Athlete/coach Sherri Mattson inducted into Braham Hall of Fame

Sherri Mattson at the podium during her induction into the Braham Hall of Fame May 9. Photo by Greg Hunt

Sherri Mattson at the podium during her induction into the Braham Hall of Fame May 9. Photo by Greg Hunt

Sherri Mattson took advantage of opportunities for a lifelong connection to athletics and leadership. For her many accomplishments, she was the 2013 inductee into the Braham Hall of Fame at the May 9 Awards Night at the high school.

“What an incredible honor, being inducted into my hometown Hall of Fame,” began Mattson.

Mattson graduated from Braham High in 1971, an outstanding athlete in the first years of girls sports at the school, setting the basketball scoring records bar when the Bombers won the first Rum River title. She went on to play basketball, volleyball, softball and field hockey at the University of Minnesota-Duluth, getting her physical education teaching and coaching degree in 1975.

“When I was in high school, there were few opportunities for girls to play competitive sports. GAA (Girls Athletic Association) was our only option, which meant one night per week in an open-gym intramural format. But we looked forward to that every week,” recalled Mattson. “That changed my junior year when the school hired a young physical education teacher named Ann Kollar. She and Athletic Director Leonard Froyen were instrumental in starting interscholastic sports — volleyball, basketball and track — for girls in the Rum River Conference. This was two years before Title IX.

“Those two years playing sports in Braham changed my life. It prepared me for other opportunities that came along. A big ‘thank you’ goes out to all the community support we received here … and none of this would have been possible without the support of my parents.”

From 1975-77, Mattson hit the road to play professional basketball with the All-American Redheads, the first women’s team to be inducted into the Naismith Basketball Hall of Fame in Springfield, Mass., last year.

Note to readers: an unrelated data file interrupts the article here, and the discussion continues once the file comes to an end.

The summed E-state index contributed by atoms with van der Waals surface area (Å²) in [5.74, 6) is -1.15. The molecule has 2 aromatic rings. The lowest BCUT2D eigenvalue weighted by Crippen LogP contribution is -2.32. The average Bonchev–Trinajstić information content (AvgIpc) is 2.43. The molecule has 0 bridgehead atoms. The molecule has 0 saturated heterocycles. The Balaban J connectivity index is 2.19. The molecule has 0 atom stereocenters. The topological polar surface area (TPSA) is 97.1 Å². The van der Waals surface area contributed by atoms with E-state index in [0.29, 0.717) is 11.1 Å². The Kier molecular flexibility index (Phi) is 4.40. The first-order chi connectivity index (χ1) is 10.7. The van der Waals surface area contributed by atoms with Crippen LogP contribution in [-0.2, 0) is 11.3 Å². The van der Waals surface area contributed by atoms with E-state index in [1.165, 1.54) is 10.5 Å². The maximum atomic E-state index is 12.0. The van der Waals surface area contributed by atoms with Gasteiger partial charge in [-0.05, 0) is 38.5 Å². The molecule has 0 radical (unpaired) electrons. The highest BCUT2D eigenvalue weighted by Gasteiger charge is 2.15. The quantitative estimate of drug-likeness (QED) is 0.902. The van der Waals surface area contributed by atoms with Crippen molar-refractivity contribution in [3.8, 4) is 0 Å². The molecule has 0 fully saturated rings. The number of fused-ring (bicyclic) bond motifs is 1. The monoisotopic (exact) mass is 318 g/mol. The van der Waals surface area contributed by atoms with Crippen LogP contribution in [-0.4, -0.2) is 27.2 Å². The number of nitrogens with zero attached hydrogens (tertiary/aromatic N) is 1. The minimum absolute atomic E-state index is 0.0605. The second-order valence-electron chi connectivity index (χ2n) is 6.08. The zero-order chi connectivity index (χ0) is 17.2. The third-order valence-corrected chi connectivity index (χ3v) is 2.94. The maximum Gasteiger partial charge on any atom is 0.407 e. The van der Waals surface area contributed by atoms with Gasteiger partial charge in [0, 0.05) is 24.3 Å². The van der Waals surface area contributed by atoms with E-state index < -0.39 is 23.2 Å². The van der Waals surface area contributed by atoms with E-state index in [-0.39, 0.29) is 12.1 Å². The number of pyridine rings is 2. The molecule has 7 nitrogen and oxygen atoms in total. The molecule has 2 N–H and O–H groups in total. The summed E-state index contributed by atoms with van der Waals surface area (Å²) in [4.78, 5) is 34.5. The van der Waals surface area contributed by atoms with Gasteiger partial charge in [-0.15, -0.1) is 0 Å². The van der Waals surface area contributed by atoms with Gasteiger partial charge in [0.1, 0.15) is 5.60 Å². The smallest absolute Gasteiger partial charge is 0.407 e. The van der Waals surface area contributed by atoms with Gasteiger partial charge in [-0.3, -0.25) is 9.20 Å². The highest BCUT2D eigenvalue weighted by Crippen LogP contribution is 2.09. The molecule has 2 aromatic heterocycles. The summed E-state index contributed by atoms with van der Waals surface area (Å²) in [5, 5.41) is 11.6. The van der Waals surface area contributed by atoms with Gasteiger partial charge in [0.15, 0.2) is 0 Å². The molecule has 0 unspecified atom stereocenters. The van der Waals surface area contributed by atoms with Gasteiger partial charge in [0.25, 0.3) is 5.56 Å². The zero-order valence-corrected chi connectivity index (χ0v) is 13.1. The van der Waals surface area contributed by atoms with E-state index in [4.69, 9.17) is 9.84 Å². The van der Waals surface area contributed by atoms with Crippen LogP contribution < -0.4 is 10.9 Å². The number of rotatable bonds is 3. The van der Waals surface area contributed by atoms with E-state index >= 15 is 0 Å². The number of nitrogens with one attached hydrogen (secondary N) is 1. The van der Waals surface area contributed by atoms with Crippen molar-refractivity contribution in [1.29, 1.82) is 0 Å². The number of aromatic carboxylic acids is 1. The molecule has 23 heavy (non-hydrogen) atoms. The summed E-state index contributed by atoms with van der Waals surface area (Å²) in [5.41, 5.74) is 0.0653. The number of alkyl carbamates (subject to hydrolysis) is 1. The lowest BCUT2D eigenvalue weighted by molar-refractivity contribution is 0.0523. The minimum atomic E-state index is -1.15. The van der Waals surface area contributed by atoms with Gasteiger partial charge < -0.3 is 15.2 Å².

Former Bomber basketball star Jen Brown modeled an example of the basketball uniforms worn during Sherri Mattson’s first years playing the game. The girls bought yellow T-shirts, ironing their names on numbers on them. Both Mattson and Brown wore No. 44 for the Bombers.

Former Bomber basketball star Jen Brown modeled an example of the basketball uniforms worn during Sherri Mattson’s first years playing the game. The girls bought yellow T-shirts, ironing their names on numbers on them. Both Mattson and Brown wore No. 44 for the Bombers.

“What a once-in-a-lifetime experience, being surrounded by all the basketball legends,” Mattson said. “A year before that, the Redheads were honored at the Women’s Basketball Hall of Fame in Knoxville, Tenn. I got to meet and get a photo with Pat Summit, winningest coach in basketball history.”

She went on to teach physical education and coach basketball, volleyball and softball at Inver Hills Community College, winning the state basketball title in 1980. Her teaching and coaching career moved to Macalester College and the University of Minnesota. At Bemidji State, she was named the NSIC women’s basketball coach of the year when she led the Beavers to the conference title and berth in the national tourney.

Mattson earned her adaptive physical education master’s degree from the U of M in 1989. Mattson teaches adaptive phy ed at Hastings and was head tennis coach for 15 years at the school, along with running the summer tennis program during that tenure and coaching ninth-grade girls hoops.

More honors Mattson has garnered over her career are: UMD Hall of Fame inductee, 1997; Federation of International Basketball Association honoree with the All-American Redheads, 2010; Minnesota Coalition of Women in Athletic Leadership merit award winner, 2010; and Bemidji Athletic Hall of Fame inductee with the 1986-87 women’s basketball squad, 2011.

Offering a word of advice to the crowd in attendance at her old high school, Mattson said, “Take advantage of the opportunities that come your way. You never know where they will take you.”

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